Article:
Serological reagents for the testing were purchased from Bioreba (Reinach, Switzerland). In ELISA tests, all buffers were prepared according to the manufacturer's instructions. Grapevine leaf samples were homogenized (1:5 Wt/Vol) in Tris extraction buffer using a sterile mortar and pestle and 100 μL volumes of the extracts were incubated overnight at 4°C in microtiter plate wells (Nunc Maxisorb, Denmark) previously treated with 100 μL of 1:1000 dilution of GFLV-IgG in carbonate coating buffer. Microtiter plate wells were then rinsed with washing buffer and incubated with 100 μL of the alkaline phosphatase-conjugated IgG diluted 1:1000 in conjugate buffer (3 h at 37°C). Wells were washed and incubated in 100 μL of substrate for 1 h at room temperature and the absorbance was determined at 405 nm using a microtiter plate reader (Multyscan-334, Finland). All samples were assayed in two repeats and results were judged to be positive if the mean absorbance was greater than or equal to three times the average reading of negative (healthy) controls. The presence of GFLV in a portion of samples was confirmed by RT-PCR.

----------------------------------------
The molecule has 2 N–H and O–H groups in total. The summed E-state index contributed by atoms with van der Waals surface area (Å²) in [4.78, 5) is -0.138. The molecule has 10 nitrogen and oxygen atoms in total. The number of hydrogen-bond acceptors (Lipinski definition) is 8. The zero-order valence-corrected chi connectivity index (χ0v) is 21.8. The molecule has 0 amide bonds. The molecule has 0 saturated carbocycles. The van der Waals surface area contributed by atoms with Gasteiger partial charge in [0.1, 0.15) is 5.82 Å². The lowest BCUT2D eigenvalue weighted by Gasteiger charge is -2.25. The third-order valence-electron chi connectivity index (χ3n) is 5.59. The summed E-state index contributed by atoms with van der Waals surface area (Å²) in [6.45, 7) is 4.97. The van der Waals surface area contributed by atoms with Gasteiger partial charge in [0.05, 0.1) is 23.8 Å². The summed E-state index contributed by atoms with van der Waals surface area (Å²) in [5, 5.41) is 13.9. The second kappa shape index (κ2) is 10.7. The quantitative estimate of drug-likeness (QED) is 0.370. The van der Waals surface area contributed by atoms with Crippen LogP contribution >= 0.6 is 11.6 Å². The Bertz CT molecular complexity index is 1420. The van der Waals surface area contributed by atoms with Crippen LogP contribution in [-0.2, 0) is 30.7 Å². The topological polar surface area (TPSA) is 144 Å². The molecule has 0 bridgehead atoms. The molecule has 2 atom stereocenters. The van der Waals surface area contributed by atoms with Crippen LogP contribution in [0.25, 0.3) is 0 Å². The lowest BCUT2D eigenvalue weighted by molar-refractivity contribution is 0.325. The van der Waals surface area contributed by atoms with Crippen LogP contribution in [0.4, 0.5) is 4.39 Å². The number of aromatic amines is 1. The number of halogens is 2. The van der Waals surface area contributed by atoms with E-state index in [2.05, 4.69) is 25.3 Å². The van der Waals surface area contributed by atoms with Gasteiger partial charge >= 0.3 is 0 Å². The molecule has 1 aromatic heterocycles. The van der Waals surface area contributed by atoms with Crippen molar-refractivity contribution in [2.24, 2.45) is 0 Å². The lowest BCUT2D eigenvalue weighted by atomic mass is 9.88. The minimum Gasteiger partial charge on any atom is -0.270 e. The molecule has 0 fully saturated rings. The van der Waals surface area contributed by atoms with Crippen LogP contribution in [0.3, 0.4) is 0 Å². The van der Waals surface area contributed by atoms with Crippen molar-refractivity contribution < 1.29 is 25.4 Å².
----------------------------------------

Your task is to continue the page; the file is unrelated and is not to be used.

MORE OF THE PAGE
RNA extraction: The procedure of Rowhani et al. (1993) was used for total RNA extraction. Briefly, small pieces of leaves of ELISA-positive samples were homogenized (1:10 Wt/Vol) in extraction buffer and centrifuged at 1,000 g for 3-4 min. The upper phase was then centrifuged at 16,800 g for 20 min. The pellet was resuspended in 2 mL of resuspension buffer; incubated for 10 min at 60°C in 250 μL of 10% SDS solution; centrifuged at 16,800 g for 15 min after adding 800 μL of 5 M potassium acetate and incubated at 4°C overnight. The RNA was finally precipitated by centrifugation at 16,800 g for 20 min in the presence of one-tenth of 3 M sodium acetate (pH 5.4) and an equal volume of isopropanol, then washed in 70% ethanol and resuspended in 50 μL of diethyl pyrocarbonate (DEPC)-treated water.